“Everybody’s really hungry and wants Chinese food,” she said.
He stopped writing now and looked at her. He wore big clear glasses with invisible frames that made it look as if he was seeing the world through a bubble. “’I’m fine, Dad, how are you?’” he said.
“You didn’t ask me how I was.” She looked at the books and pictures on the wall. One was an old black-and-white photo of Bob Dylan, in a black jacket and white shirt, holding a pair of pliers and a framed picture of an old lady.
“And how are you, Becky? Or should I say, wait – what’s the name you use at the casino?”
“None of your business.”
“Kind of long, isn’t it?” He tapped his keyboard and looked at the screen. “‘Kim Sue.’ But you know that they don’t spell it like that?”
“God, why don’t you get your own life?”
“You are my life.” He smiled at her with only his mouth.
“Then get another life. I moved out, remember?”
“And yet here you are.”
“Mom asked me to come home. We’re seeing Joan tomorrow, remember?”
“So you’re staying for supper?”
“I would if there was anything to eat.”
“We could ask Bedelia to cook.”
“Oh, god!” Becky smacked her forehead with the heel of her hand. “Is she still here?”
“She lives with us now.”
“I thought that was, like, a short term thing.”
He smiled for real, enjoying her apparent discomfort. “She could be with us for the rest of her life.” He turned back to his computer screen and began to write. “Though that could be, like, a short term thing.”
“So can we order some Chinese food?”
“See what your brother and sister want. Just get some extra for your mother.” Then he added: “And Bedelia.”
“You know she won’t eat it.”
He was gone now, lost in the world of the family he wrote about for his invisible fans. She left his office and the sound of squawking horns.
She walked down a flight and peered through the open door at her sister. “Dad says we should order Chinese food.”
“Oh God, whose most dear Son did take little children into his arms and bless them; Give us grace, we beseech Thee, to entrust the soul of this child to thy never-failing care and love – “
There were times like this when Bedelia forgot who she was praying for.
Someone knocked at her door, a gentle tapping. She looked up from where she knelt at a wooden crucifix. “Come,” she said but she meant it for Him.
She got up off her knees as the door creaked open just a crack. “Dad wants to know if you want Chinese food.” The voice stayed in the hall, no face appeared. Bedelia touched her hair and realized she was not wearing her wig. She found it in the bathroom, two steps from where she had knelt, and pulled it on quickly. She went to her bedroom door and opened it wide.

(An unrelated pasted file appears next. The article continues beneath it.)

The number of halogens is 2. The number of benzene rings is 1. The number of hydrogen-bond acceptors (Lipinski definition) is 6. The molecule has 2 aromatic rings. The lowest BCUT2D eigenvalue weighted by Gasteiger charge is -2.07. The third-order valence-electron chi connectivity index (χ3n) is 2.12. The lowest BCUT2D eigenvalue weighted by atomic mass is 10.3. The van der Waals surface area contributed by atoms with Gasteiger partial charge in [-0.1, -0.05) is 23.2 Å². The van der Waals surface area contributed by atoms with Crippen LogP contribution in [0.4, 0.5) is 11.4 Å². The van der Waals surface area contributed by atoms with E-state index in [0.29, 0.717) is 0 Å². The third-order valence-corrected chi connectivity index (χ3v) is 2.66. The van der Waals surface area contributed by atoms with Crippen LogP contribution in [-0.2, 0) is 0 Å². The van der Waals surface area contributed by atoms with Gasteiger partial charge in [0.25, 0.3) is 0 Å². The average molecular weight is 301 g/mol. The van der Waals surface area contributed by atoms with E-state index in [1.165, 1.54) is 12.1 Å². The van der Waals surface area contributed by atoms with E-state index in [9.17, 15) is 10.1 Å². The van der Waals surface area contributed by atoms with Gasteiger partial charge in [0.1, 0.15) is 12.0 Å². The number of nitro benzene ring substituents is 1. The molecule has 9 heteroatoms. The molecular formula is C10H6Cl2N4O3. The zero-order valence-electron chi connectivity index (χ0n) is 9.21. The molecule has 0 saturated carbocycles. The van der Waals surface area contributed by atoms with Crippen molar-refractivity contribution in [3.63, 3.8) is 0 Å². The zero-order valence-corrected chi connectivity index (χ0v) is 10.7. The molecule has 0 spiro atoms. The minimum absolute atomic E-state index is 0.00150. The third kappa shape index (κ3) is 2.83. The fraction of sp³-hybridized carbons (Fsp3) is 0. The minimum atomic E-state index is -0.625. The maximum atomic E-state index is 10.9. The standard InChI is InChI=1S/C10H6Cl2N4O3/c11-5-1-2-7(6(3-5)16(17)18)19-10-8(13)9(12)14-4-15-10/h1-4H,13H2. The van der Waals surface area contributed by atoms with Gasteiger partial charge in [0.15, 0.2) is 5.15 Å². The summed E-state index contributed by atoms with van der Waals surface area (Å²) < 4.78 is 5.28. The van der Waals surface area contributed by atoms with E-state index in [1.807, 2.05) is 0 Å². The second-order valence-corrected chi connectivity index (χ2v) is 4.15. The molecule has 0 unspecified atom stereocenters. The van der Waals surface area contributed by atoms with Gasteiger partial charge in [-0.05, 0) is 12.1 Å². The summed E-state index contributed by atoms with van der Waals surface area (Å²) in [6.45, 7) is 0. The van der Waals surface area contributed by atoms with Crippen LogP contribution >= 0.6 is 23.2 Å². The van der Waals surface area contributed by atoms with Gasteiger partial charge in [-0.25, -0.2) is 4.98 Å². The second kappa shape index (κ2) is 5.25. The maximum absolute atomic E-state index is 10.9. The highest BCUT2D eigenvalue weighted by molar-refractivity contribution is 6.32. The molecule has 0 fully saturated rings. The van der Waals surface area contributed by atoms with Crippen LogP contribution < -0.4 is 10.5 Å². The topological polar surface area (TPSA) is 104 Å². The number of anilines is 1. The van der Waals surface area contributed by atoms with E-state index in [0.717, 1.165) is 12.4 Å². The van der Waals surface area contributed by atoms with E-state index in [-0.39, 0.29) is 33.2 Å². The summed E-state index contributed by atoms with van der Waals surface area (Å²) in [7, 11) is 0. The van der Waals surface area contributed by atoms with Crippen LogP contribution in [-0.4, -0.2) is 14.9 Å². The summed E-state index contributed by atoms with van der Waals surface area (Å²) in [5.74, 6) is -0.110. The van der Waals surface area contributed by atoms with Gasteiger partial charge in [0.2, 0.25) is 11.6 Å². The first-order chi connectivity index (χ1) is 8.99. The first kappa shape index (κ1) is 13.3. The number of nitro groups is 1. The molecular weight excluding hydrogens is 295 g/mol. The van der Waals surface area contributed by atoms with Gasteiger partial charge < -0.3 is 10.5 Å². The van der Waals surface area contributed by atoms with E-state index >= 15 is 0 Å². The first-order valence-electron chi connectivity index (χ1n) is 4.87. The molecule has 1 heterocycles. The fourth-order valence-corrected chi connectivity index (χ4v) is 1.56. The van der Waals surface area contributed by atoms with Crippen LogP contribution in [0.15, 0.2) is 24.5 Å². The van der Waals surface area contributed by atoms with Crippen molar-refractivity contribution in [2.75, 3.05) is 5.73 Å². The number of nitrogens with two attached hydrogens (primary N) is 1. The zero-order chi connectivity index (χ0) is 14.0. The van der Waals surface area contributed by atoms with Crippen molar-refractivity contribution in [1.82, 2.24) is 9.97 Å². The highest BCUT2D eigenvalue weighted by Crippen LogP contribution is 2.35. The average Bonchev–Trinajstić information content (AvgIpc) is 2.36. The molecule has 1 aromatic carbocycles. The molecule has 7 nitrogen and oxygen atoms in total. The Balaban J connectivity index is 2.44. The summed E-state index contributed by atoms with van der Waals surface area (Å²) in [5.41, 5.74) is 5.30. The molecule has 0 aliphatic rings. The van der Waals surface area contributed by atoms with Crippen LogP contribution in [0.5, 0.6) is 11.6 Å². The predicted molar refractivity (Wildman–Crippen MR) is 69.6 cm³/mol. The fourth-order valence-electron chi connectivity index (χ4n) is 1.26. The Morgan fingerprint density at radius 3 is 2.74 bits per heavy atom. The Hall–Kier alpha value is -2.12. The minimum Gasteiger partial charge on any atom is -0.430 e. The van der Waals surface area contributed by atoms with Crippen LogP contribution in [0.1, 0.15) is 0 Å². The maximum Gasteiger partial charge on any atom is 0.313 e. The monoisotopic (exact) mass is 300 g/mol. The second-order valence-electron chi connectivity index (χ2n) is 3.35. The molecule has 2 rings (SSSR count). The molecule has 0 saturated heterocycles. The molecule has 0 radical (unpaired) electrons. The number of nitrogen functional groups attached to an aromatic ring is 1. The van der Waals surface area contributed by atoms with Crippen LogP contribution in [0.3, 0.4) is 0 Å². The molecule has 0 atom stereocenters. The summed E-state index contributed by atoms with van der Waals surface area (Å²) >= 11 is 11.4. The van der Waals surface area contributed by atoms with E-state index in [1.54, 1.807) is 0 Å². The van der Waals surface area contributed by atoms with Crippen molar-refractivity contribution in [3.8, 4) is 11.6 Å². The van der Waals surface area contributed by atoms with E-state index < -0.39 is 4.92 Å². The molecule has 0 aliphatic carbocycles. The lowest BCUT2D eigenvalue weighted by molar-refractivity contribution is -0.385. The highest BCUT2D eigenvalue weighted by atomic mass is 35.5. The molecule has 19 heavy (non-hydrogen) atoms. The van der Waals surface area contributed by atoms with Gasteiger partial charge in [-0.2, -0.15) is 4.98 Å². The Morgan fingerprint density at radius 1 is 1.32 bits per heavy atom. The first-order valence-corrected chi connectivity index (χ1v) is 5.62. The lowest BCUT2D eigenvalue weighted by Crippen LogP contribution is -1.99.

“Dad wants to know if you want Chinese food,” the voice said again.
It took a moment for the words to compute. Becky stood away from the door as if it smelled in her room and Bedelia could not understand how she had become so tall.
“I no like Chinese food,” she said.
“I told him. Well, anyway that’s what we’re ordering.” She hesitated a moment, peering past Bedelia and then all around her, tracing her shape with her eyes. “Are you okay down here?”
Bedelia nodded, aware suddenly that she was in her nightgown. She was about to ask if they needed her to look after Sarah but remembered Sarah was a big girl now. Not as big as Becky. She almost asked Becky how school was and then remembered that she wasn’t in school anymore. She didn’t even live here.
She closed the door. She had an image of Becky as a baby suddenly, sitting behind the wheel of Roger’s car, holding the wheel, pretending to drive. Roger took a photo of her like that and when he gave it to her he sang a little song about a baby driver that Bedelia didn’t understand. Becky loved the photo, it went right into her book, behind all the adoption photos and if Roger was around she would demand he sing that song, point at him and command, “Sing!” And he would laugh, why Jamaicans always laughing? That was before they fired him.
One day when Bedelia was looking at the picture with Becky the child turned to her and said, “Are you my mother?” And maybe Bedelia shouldn’t have been surprised – the whole point of the adoption book, as Becky’s mother said, was that they be “completely transparent about the process,” and Bedelia would nod and pretend she knew what that meant. Each of the children had their own book, with pictures of Korea for Becky and Guatemala for Henry and Malawi for Sarah, and when Bedelia sat with them, one after the other, she would point at pictures in the book and quiz them, “Who’s that?” The strangers all had names that Bedelia, and later Becky and Henry and Sarah had learned, and on the last pages were their parents, Michael and Ruth, their hair growing grayer in each successive book.
And as transparent as these books were supposed to make the stories of their adoption they did not seem to satisfy each child completely, and Becky least of all, which was why she asked Bedelia if she was her mother.
“No, child,” Bedelia had said sternly but then she had hugged Becky, hugged her so tight the little one finally pushed away. Remembering that now, and thinking of the children on the floor above her, too big for a nanny, and her own boy, Bedelia teared up again. She looked at the image of Christ on the cross and fell to her knees and began again: “Oh God, whose most dear Son did take little children into his arms…”